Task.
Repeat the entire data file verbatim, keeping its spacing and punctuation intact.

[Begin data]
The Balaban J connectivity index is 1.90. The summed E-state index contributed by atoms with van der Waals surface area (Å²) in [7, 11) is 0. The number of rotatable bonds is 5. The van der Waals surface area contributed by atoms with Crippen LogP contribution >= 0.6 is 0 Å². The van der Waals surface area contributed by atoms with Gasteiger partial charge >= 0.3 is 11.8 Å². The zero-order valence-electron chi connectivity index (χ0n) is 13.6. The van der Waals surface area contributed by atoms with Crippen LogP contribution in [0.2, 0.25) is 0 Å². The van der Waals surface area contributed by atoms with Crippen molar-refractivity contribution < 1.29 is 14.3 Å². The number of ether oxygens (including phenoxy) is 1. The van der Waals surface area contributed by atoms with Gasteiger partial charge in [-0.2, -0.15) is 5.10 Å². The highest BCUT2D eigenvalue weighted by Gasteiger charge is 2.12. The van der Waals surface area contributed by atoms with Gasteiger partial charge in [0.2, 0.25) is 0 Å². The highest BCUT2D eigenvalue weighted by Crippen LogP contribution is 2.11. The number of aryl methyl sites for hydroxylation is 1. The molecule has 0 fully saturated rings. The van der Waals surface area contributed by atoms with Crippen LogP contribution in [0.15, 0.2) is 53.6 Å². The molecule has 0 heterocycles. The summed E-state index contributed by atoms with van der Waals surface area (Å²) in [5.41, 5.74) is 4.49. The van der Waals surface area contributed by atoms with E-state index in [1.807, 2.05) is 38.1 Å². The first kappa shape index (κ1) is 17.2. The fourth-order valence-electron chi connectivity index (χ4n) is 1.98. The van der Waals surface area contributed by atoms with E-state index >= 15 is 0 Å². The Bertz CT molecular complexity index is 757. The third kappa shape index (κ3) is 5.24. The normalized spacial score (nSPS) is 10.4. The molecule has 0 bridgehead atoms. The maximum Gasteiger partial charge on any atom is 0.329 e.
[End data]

The Balaban J connectivity index is 1.90. The summed E-state index contributed by atoms with van der Waals surface area (Å²) in [7, 11) is 0. The number of rotatable bonds is 5. The van der Waals surface area contributed by atoms with Crippen LogP contribution >= 0.6 is 0 Å². The van der Waals surface area contributed by atoms with Gasteiger partial charge >= 0.3 is 11.8 Å². The zero-order valence-electron chi connectivity index (χ0n) is 13.6. The van der Waals surface area contributed by atoms with Crippen LogP contribution in [0.2, 0.25) is 0 Å². The van der Waals surface area contributed by atoms with Crippen molar-refractivity contribution < 1.29 is 14.3 Å². The number of ether oxygens (including phenoxy) is 1. The van der Waals surface area contributed by atoms with Gasteiger partial charge in [-0.2, -0.15) is 5.10 Å². The highest BCUT2D eigenvalue weighted by Gasteiger charge is 2.12. The van der Waals surface area contributed by atoms with Gasteiger partial charge in [0.2, 0.25) is 0 Å². The highest BCUT2D eigenvalue weighted by Crippen LogP contribution is 2.11. The number of aryl methyl sites for hydroxylation is 1. The molecule has 0 fully saturated rings. The van der Waals surface area contributed by atoms with Crippen LogP contribution in [0.15, 0.2) is 53.6 Å². The molecule has 0 heterocycles. The summed E-state index contributed by atoms with van der Waals surface area (Å²) in [5.41, 5.74) is 4.49. The van der Waals surface area contributed by atoms with E-state index in [1.807, 2.05) is 38.1 Å². The first kappa shape index (κ1) is 17.2. The fourth-order valence-electron chi connectivity index (χ4n) is 1.98. The van der Waals surface area contributed by atoms with E-state index >= 15 is 0 Å². The Bertz CT molecular complexity index is 757. The third kappa shape index (κ3) is 5.24. The normalized spacial score (nSPS) is 10.4. The molecule has 0 bridgehead atoms. The maximum Gasteiger partial charge on any atom is 0.329 e.